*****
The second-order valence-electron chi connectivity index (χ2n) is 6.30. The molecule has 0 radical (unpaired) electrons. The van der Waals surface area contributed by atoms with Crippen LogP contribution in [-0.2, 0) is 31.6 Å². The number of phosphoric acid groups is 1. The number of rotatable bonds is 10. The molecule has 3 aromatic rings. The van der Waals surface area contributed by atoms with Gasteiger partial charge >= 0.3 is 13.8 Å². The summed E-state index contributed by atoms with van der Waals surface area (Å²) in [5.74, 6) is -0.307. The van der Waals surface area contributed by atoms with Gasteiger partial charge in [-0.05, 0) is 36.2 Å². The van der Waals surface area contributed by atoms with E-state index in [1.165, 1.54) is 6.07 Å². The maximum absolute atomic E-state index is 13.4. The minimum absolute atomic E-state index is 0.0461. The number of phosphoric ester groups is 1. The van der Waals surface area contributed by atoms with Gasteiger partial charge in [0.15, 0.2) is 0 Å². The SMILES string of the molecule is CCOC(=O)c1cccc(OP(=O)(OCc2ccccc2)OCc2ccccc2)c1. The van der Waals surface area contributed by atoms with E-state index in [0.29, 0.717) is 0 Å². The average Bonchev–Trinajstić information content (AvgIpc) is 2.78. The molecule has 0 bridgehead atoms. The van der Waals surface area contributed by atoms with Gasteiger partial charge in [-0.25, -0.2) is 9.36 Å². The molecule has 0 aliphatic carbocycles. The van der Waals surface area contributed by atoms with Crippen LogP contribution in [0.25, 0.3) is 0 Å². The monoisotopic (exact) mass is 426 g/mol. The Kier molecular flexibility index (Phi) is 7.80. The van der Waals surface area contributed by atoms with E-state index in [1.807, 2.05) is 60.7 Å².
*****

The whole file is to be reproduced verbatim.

The second-order valence-electron chi connectivity index (χ2n) is 6.30. The molecule has 0 radical (unpaired) electrons. The van der Waals surface area contributed by atoms with Crippen LogP contribution in [-0.2, 0) is 31.6 Å². The number of phosphoric acid groups is 1. The number of rotatable bonds is 10. The molecule has 3 aromatic rings. The van der Waals surface area contributed by atoms with Gasteiger partial charge >= 0.3 is 13.8 Å². The summed E-state index contributed by atoms with van der Waals surface area (Å²) in [5.74, 6) is -0.307. The van der Waals surface area contributed by atoms with Gasteiger partial charge in [-0.05, 0) is 36.2 Å². The van der Waals surface area contributed by atoms with E-state index in [1.165, 1.54) is 6.07 Å². The maximum absolute atomic E-state index is 13.4. The minimum absolute atomic E-state index is 0.0461. The number of phosphoric ester groups is 1. The van der Waals surface area contributed by atoms with Gasteiger partial charge in [0.15, 0.2) is 0 Å². The SMILES string of the molecule is CCOC(=O)c1cccc(OP(=O)(OCc2ccccc2)OCc2ccccc2)c1. The van der Waals surface area contributed by atoms with E-state index in [0.29, 0.717) is 0 Å². The average Bonchev–Trinajstić information content (AvgIpc) is 2.78. The molecule has 0 bridgehead atoms. The van der Waals surface area contributed by atoms with Gasteiger partial charge in [-0.25, -0.2) is 9.36 Å². The molecule has 0 aliphatic carbocycles. The van der Waals surface area contributed by atoms with Crippen LogP contribution in [0.25, 0.3) is 0 Å². The monoisotopic (exact) mass is 426 g/mol. The Kier molecular flexibility index (Phi) is 7.80. The van der Waals surface area contributed by atoms with E-state index in [1.807, 2.05) is 60.7 Å².